Forget A Curriculum for Excellence, parent councils and a new national body: parents' number one concern at present is school funding and the cuts that they can see happening. The letter from Rory Mackenzie (TESS, January 23) spells out the reality of these cuts from a headteacher's perspective.
When it comes to funding, governments always focus on the overall size of the education budget - which has usually increased - while local authorities focus on the increased burdens which have the effect of turning that increase into a decrease. Politicians refuse to come clean and instead pass the buck back and forth until parents, pupils, teachers and authorities themselves are utterly confused. Some proper honesty would be appreciated.
One major factor in determining whether an authority has adequate funding is if it has a falling school roll. Per pupil funding from central government may well have gone up but, if the number of pupils has gone down, the global sum the authority receives will also have gone down. However, the authority will still have to fund the pupil capacity that it had in previous years because removing surplus spaces is a painful and slow business.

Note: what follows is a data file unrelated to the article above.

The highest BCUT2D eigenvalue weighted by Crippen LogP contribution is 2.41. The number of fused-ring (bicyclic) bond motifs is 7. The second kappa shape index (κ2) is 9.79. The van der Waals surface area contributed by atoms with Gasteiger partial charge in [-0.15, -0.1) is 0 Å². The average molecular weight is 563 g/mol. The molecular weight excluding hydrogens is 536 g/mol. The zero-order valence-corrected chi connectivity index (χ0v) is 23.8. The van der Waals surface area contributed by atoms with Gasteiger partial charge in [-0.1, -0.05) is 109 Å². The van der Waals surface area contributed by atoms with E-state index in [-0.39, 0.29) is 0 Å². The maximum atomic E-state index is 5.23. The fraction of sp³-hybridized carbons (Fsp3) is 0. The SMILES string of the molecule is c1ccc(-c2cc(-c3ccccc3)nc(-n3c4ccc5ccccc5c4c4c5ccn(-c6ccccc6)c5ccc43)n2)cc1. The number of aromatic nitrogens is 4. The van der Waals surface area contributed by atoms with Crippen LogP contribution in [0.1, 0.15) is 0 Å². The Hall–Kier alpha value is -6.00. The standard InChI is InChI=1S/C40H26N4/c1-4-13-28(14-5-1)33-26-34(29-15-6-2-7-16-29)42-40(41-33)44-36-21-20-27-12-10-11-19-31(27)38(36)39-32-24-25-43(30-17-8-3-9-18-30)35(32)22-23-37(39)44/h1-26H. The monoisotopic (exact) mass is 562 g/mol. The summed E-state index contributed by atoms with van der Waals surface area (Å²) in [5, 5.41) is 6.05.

At a recent meeting, Edinburgh informed its parent council chairs that, out of some 35,000 primary school places, 9,000 were empty. It is possible to illustrate the impact of this, using 2006-07 figures when Edinburgh's average spend per primary pupil was Pounds 4,515. This would give a total spend for actual primary pupils of Pounds 117,390,000. However, as all 35,000 places (including the 9,000 empty ones) have to be maintained in terms of teachers and school space, the actual spend per pupil gets cut to about Pounds 3,354 in order to find the Pounds 30,186,000 needed to cover the cost of the empty places.
Obviously, it is naive to suggest that all of this could be released for use, but it would only take a small proportion to protect schools from the kind of cuts that Rory Mackenzie wrote about.
development manager, Scottish Parent Teacher Council, Edinburgh.